IT’S been another eventful year for beer in Scotland’s pubs, with a wider selection of products making their way onto bar tops and into fridges than ever before.
And with bar and pub customers seemingly interested in trying new beers, it’s unlikely that 2017 will be any less eventful.
Brewers reckon the best way to capitalise on this in the new year will be to stock a varied range of beers that balances lesser-known craft products with recognisable names, as well as ensuring staff are knowledgeable and articulate about the beers they are selling.
“The vast range of beers now available to pub-goers, combined with the category’s boom in popularity, demonstrates that variety is key when it comes to choosing what to stock,” said Liam Newton, vice president of marketing at Carlsberg UK.
It’s important to stock a range of different beer styles at different price points.
This was echoed by Andrew Turner, category and trade marketing director, on-trade, at Heineken.
Turner said that, with such a broad range of different beer drinkers visiting the on-trade, “it’s important to stock a range of different styles at different price points to ensure you’re catering for all tastes and preferences”.
And Stewart Brewing co-founder Jo Stewart predicted that the large number of breweries now in operation across Scotland will ensure that 2017 will be “a super competitive environment” in beer terms.
Quality, said Stewart, will be more important than ever.
“Really focus on quality and knowledge,” she said.
“If the beer quality is right the customers will keep coming back.”
Gerald Michaluk of Arran Brewery agreed.
He stressed the importance of stocking a range of premium quality craft products with genuine provenance.
“With so much competition being honest about the beers on offer and sensible pricing is key,” he said. “And of course staff knowledge is critical – don’t ask your staff to sell beers they don’t know the story behind.”
Katerina Podtserkovskaya, head of Guinness activation in the on-trade at Diageo, also stressed the importance of quality when selecting the right products.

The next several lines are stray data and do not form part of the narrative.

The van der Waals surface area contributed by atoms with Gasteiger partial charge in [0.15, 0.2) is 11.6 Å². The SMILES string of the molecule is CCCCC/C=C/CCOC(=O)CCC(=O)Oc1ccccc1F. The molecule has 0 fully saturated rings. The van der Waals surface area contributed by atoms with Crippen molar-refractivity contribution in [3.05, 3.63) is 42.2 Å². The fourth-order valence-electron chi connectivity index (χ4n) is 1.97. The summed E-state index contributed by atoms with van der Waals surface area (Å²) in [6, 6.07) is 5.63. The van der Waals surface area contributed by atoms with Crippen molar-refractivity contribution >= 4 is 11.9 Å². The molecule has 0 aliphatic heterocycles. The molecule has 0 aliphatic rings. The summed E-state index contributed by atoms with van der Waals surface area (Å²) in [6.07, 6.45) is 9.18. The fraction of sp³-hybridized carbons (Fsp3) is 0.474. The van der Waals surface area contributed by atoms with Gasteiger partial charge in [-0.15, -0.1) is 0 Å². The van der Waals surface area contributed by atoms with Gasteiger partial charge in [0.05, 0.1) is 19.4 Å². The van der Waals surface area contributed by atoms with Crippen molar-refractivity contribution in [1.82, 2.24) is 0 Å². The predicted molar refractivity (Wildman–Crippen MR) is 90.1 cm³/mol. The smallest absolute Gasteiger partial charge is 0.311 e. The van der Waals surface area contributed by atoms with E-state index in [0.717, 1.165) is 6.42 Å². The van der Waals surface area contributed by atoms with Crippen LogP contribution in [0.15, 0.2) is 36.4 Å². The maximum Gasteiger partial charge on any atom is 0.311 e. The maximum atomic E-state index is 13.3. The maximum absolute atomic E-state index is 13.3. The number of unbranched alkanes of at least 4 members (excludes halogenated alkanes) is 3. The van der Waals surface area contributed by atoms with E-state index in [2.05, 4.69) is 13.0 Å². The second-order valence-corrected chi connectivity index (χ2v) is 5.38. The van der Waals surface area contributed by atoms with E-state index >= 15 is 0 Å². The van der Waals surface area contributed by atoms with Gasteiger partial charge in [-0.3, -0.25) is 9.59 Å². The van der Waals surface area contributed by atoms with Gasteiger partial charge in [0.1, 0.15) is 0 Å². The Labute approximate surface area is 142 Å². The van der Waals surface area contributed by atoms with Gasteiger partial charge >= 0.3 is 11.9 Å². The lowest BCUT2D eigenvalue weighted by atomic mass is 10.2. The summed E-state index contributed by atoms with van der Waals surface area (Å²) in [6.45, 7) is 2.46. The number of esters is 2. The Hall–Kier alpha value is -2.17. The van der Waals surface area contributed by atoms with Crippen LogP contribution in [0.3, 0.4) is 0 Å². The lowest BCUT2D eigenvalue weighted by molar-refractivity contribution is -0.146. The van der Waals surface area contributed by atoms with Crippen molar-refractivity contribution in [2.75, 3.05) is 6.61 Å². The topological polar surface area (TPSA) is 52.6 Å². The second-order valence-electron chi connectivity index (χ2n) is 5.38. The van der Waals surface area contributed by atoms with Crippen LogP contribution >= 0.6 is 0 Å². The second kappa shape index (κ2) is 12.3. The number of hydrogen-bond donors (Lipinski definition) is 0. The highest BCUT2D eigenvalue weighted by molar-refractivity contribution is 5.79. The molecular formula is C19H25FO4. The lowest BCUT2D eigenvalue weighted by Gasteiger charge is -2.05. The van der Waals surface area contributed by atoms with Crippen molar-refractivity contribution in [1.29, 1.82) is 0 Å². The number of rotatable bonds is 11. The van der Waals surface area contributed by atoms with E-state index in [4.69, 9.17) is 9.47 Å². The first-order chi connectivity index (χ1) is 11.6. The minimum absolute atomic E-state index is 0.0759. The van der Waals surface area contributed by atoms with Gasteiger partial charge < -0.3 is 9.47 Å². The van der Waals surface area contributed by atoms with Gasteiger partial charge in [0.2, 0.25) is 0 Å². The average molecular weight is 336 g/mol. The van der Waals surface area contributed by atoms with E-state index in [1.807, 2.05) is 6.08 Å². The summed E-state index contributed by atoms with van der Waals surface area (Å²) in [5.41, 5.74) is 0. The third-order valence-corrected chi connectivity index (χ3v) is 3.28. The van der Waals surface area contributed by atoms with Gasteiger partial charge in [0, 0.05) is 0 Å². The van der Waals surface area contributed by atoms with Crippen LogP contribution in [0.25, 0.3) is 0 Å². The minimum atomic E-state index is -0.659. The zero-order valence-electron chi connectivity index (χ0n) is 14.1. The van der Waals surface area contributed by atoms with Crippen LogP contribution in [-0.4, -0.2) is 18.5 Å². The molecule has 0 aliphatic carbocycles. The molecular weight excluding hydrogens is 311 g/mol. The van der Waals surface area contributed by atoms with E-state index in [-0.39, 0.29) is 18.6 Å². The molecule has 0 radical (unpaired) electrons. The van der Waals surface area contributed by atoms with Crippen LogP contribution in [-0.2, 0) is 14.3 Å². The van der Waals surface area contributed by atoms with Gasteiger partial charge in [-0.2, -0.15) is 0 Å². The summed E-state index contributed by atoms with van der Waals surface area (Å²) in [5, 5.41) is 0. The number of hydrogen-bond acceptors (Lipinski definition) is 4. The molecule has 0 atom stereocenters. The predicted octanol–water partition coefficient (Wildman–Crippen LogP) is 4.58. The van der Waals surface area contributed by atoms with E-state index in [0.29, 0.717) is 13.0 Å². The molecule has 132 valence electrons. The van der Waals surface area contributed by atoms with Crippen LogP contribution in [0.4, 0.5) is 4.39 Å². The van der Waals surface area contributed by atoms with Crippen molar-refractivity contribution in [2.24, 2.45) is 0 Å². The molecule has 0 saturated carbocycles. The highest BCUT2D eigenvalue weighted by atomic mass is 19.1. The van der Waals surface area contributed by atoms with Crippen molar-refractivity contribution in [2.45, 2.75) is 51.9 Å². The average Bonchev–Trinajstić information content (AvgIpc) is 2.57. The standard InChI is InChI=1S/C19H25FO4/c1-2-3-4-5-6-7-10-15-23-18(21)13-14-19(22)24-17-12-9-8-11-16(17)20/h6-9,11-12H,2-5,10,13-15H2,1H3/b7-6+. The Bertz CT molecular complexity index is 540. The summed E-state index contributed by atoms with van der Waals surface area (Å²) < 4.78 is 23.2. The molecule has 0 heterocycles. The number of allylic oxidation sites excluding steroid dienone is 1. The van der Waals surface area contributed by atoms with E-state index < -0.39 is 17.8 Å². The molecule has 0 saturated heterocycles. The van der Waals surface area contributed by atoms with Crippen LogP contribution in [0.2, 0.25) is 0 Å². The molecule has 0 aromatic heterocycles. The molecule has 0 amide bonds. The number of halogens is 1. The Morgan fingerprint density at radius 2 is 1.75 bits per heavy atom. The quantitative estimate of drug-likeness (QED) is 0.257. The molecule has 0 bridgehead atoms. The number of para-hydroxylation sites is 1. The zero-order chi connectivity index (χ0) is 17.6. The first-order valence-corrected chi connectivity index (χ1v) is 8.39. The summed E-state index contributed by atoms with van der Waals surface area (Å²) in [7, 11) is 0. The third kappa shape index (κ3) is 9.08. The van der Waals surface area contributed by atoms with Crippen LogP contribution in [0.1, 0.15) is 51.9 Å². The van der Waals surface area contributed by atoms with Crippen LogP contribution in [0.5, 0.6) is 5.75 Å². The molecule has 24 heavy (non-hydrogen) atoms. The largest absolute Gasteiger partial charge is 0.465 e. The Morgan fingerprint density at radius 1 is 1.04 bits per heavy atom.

Licensees have never been in a better position to introduce new products.
She said: “Consumers are seeking a richer value or experience from what they consume. They are interested in the stories, ingredients and provenance of products and this is a trend we are seeing across food and drink as a whole, and it is influencing purchase decisions.
“Within beer we are seeing the impact of this trend, with growth in premium beers attributed to the consumer needs of diversity, choice and exploration.”
With many customers keen to find new beers to try, licensees should consider reviewing their range regularly, according to Alan Hay, on-trade sales director at Tennent’s.
“Licensees should regularly review their product range to understand what works best for them as a business,” said Hay.
“With the level of choice increasing, landlords have never been in a better position to introduce new products to their customers. And in turn, many customers expect a wide range of products to choose from when they go to the bar.”
The new year is said to be an ideal time to trial new beers.
Tara Karimian, brand manager at McEwan’s Beers, recommended licensees and bar managers speak to their customers and suppliers to try and gauge which types of beers might prove popular, before introducing products on a trial basis.
“In January, when it’s usually quiet, this actually can help encourage people into pubs and bars if they know there will be something new each week,” said Karimian.
The outlets making the most of beer in 2017 will be those that manage to get their customers enthused about the category, said brewers, and that’s about more than selecting the right products.
Simon George, managing director of Budvar UK, said, much like in other areas of hospitality, pubs need to put the visitor experience “at the centre of the offer” with regard to beer.
“We recommend applying this mindset to the pub visit, for beer specifically this means staff training, beer menus, seasonal ranging and beer and food matching,” said George.
These areas were also highlighted by Newton, at Carlsberg UK, who said it is important operators work to “drive interest in a venue’s beer offering”.
Communicating which beers are available in an outlet is an essential, though often overlooked, aspect of promoting beer, according to Newton.
He said: “Beer typically represents a large proportion of a venue’s sales, but it can often be an afterthought in terms of display.
“A beer menu, or even simple chalkboards that showcase the range, are fantastic ways to exhibit the variety of beers on offer.”